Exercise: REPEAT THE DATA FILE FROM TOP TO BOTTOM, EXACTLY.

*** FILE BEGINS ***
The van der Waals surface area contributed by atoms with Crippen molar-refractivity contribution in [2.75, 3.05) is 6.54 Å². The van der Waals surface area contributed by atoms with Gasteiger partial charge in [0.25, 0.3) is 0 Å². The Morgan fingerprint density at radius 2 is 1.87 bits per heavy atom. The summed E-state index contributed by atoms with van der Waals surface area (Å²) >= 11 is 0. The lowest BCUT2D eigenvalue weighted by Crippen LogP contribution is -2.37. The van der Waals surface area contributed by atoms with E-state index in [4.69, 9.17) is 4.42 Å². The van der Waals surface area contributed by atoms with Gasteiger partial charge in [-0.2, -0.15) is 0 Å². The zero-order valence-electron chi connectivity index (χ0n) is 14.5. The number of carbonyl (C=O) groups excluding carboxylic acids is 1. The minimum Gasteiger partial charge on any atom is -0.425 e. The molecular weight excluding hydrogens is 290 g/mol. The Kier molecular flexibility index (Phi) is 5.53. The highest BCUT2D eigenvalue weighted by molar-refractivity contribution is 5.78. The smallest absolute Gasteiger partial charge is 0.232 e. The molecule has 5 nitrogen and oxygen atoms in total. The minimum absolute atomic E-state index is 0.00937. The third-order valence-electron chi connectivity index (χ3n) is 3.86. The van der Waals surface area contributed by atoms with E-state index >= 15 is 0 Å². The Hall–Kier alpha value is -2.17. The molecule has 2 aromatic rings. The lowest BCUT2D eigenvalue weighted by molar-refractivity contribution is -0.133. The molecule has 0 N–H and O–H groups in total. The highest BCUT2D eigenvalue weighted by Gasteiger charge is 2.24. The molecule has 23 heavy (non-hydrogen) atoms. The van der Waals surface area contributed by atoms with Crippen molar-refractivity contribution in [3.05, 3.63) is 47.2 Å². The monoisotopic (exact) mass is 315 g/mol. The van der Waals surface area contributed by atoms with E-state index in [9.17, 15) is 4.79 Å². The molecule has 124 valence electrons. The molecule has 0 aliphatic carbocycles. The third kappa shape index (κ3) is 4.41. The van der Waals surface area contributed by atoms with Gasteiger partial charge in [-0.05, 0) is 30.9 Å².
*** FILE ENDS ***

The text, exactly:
The van der Waals surface area contributed by atoms with Crippen molar-refractivity contribution in [2.75, 3.05) is 6.54 Å². The van der Waals surface area contributed by atoms with Gasteiger partial charge in [0.25, 0.3) is 0 Å². The Morgan fingerprint density at radius 2 is 1.87 bits per heavy atom. The summed E-state index contributed by atoms with van der Waals surface area (Å²) >= 11 is 0. The lowest BCUT2D eigenvalue weighted by Crippen LogP contribution is -2.37. The van der Waals surface area contributed by atoms with E-state index in [4.69, 9.17) is 4.42 Å². The van der Waals surface area contributed by atoms with Gasteiger partial charge in [-0.2, -0.15) is 0 Å². The zero-order valence-electron chi connectivity index (χ0n) is 14.5. The number of carbonyl (C=O) groups excluding carboxylic acids is 1. The minimum Gasteiger partial charge on any atom is -0.425 e. The molecular weight excluding hydrogens is 290 g/mol. The Kier molecular flexibility index (Phi) is 5.53. The highest BCUT2D eigenvalue weighted by molar-refractivity contribution is 5.78. The smallest absolute Gasteiger partial charge is 0.232 e. The molecule has 5 nitrogen and oxygen atoms in total. The minimum absolute atomic E-state index is 0.00937. The third-order valence-electron chi connectivity index (χ3n) is 3.86. The van der Waals surface area contributed by atoms with E-state index >= 15 is 0 Å². The Hall–Kier alpha value is -2.17. The molecule has 2 aromatic rings. The lowest BCUT2D eigenvalue weighted by molar-refractivity contribution is -0.133. The molecule has 0 N–H and O–H groups in total. The highest BCUT2D eigenvalue weighted by Gasteiger charge is 2.24. The molecule has 23 heavy (non-hydrogen) atoms. The van der Waals surface area contributed by atoms with Crippen molar-refractivity contribution in [3.05, 3.63) is 47.2 Å². The monoisotopic (exact) mass is 315 g/mol. The van der Waals surface area contributed by atoms with E-state index in [9.17, 15) is 4.79 Å². The molecule has 124 valence electrons. The molecule has 0 aliphatic carbocycles. The third kappa shape index (κ3) is 4.41. The van der Waals surface area contributed by atoms with Gasteiger partial charge in [-0.05, 0) is 30.9 Å².